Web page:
Sic vos non vobis nidisicates aves.
Sic vos non vobis vellera sertis oves.
Sic vos non vobis mellisicatis apes.
Sic vos non vobis sertis aratra boves.

And well may these lines be thus paraphrased:

So, for the cuckow builds the lark her nest;
For fleecing shearers sheep provide the vest;
For goading plow-men oxen turn the soil;
And bees make honey for the wasps to spoil.

[Page 30]But perhaps I am unnecessarily labouring to prove what is suffciently obvious; for, if I rightly recollect, it has been long since maintained, ‘That the author of a machine or useful invention, has, as well as the author of a book, an equitable right to insist, that he should have the exclusive right of selling his work for such a length of time as ought to reimburse him his expence, and recompence him for his trouble.’ *

How far this argument will hold good, respecting what the legislature hath already done, in placing inventors, and even mere practitioners of the polite arts on the footing of authors, I will not pretend to say: but if it hath done right with respect to the ornamental arts, the argument will hold a fortiori in favour of the useful. Either the legislature hath done too much for engravers, etchers, stipplers and scrapers, or it hath done too little for all other artists.

As it would ill become an individual, therefore, to impeach the wisdom and justice of the legislature, I admit the pro­priety of what it has done for the former artists in particular, and thence infer the propriety of the application, for its ex­tending the like indulgence to artists in general.

On the objections that may be made to placing the USEFUL and POLITE arts on the same footing.

I am not insensible that, in the contracted view of a narrow­minded politician, a thousand imaginary difficulties will attend the adoption of the expedient proposed: but things are not impracticable or improper merely because they are difficult. If the useful arts have this claim on the justice of the com­munity, we may rest assured that the adopting it will have a good effect on its public interests.

As general reflections, however, tend not to convince those who can raise only particular exceptions, I shall examine into the validity of a few of the most striking objections.

The first difficulty, that presents itself against the granting an exclusive privilege to the authors of new inventions in the useful arts, is the general one of establishing monopolies; which are supposed to have the pernicious effects of enrich­ing a few, and depriving a multitude of the means of sub­sistence; of enhancing the price of the manufactures monopolized; and thence of course proving injurious to domestic oeconomy and foreign commerce.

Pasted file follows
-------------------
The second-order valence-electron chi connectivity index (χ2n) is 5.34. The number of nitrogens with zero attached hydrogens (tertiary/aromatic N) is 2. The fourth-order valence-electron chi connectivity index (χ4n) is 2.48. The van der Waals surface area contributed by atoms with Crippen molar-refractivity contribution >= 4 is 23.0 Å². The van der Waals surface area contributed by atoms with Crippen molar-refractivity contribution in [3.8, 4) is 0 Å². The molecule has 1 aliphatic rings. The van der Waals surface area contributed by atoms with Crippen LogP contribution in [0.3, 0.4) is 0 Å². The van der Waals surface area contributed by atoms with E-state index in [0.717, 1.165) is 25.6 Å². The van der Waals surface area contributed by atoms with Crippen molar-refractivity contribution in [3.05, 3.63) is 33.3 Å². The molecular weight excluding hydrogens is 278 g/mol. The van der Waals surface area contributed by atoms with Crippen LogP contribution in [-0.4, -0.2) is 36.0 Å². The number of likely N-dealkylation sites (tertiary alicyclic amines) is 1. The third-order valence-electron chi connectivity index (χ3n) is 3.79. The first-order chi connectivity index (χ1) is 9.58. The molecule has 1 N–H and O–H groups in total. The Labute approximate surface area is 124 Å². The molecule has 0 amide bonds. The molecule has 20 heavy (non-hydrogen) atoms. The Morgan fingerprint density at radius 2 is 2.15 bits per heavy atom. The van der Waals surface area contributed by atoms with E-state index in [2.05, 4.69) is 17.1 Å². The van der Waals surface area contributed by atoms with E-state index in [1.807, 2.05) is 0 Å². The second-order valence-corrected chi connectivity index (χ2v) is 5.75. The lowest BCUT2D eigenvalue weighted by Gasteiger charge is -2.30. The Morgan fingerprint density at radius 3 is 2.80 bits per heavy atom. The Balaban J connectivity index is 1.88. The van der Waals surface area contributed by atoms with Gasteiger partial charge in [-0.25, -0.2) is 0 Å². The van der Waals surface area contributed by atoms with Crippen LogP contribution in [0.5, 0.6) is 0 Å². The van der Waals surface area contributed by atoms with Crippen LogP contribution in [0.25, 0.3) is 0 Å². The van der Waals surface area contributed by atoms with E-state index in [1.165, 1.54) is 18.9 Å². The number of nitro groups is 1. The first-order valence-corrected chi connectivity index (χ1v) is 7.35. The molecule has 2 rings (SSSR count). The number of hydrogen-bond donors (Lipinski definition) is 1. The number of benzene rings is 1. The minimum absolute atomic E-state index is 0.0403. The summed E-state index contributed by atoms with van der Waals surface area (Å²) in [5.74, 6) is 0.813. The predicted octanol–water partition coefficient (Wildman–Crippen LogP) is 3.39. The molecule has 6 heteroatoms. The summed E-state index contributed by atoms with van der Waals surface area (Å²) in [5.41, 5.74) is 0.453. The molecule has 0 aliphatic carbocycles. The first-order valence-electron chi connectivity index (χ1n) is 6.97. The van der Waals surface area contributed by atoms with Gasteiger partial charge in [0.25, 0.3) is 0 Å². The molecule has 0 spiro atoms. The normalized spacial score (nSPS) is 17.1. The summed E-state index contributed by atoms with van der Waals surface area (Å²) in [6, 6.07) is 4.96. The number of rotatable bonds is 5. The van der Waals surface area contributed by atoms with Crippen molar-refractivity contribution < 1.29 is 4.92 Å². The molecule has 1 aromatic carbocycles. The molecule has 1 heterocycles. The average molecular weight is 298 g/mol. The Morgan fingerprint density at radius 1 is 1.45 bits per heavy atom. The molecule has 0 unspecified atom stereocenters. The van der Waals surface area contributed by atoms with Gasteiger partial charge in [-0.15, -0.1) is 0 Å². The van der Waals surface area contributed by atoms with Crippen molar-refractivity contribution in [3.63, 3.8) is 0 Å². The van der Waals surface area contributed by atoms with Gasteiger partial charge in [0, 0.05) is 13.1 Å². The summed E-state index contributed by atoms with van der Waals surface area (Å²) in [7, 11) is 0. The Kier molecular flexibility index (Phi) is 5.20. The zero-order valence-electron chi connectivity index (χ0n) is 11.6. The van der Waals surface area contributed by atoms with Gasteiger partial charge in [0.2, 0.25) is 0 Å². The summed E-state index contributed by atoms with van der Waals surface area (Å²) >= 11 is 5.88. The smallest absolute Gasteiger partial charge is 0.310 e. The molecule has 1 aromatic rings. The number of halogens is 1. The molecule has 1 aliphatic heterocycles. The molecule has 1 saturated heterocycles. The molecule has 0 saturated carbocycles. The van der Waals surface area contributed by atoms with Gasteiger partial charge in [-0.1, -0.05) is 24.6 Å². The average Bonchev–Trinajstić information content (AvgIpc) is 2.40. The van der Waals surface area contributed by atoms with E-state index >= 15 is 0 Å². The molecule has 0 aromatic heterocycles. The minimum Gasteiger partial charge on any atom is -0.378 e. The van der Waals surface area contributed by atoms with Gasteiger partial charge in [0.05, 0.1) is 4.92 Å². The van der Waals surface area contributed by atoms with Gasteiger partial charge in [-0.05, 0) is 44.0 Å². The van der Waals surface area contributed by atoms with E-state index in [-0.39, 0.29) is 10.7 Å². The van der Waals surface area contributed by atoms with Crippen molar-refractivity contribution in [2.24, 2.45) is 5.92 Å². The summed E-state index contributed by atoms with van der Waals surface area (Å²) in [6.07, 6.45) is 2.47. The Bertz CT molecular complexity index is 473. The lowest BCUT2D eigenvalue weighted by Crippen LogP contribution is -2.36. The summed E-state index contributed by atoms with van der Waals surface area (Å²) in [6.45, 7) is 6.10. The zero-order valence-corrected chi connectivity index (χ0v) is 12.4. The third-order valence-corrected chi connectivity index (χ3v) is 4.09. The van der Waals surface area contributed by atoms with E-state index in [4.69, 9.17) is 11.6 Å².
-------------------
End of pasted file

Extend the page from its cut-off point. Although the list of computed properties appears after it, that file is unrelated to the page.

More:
As to monopolies, it is an odious word without a determi­nate meaning. In its legal sense, as desined by Hawkins, Blackstone and others, it has no proper reference to new in­ventions in the useful arts. ‘Monopolies, says Blackstone, [Page 32] are much the same offence in other branches of trade, that engrossing is in provisions; being a licence or privilege, allowed by the King, for the sole buying and selling, making, working or using, of any thing whatsoever, whereby the subject in general is restrained from that liberty of manufacturing or trading which he had before. These had been carried to an enormous height, during the reign of Queen Elizabeth; and were heavily complained of by Sir Edward Coke, in the begining of the reign of King James the first: but were in a great measure remedied by statute 21. Jac. I. c. 3. which declares such monopolies contrary to law and void; except as to patents, not exceed­ing the grant of fourteen years, to the authors of new inventions.’

It was owing (as that very eminent lawyer very justly ob­serves) to the enormous height to which those royal grants were carried, in the time of Elizabeth and James, that the act of parliament passed against them. It was owing also to the just resentment of the two houses of parliament, against the violent stretch of the prerogative, by which they rose to that height, that they lost sight of the real object of that resent­ment; falling into the absurdity of inserting a clause, except­ing new inventions, in an act to restrain monopolies; with which new inventions had nothing to do.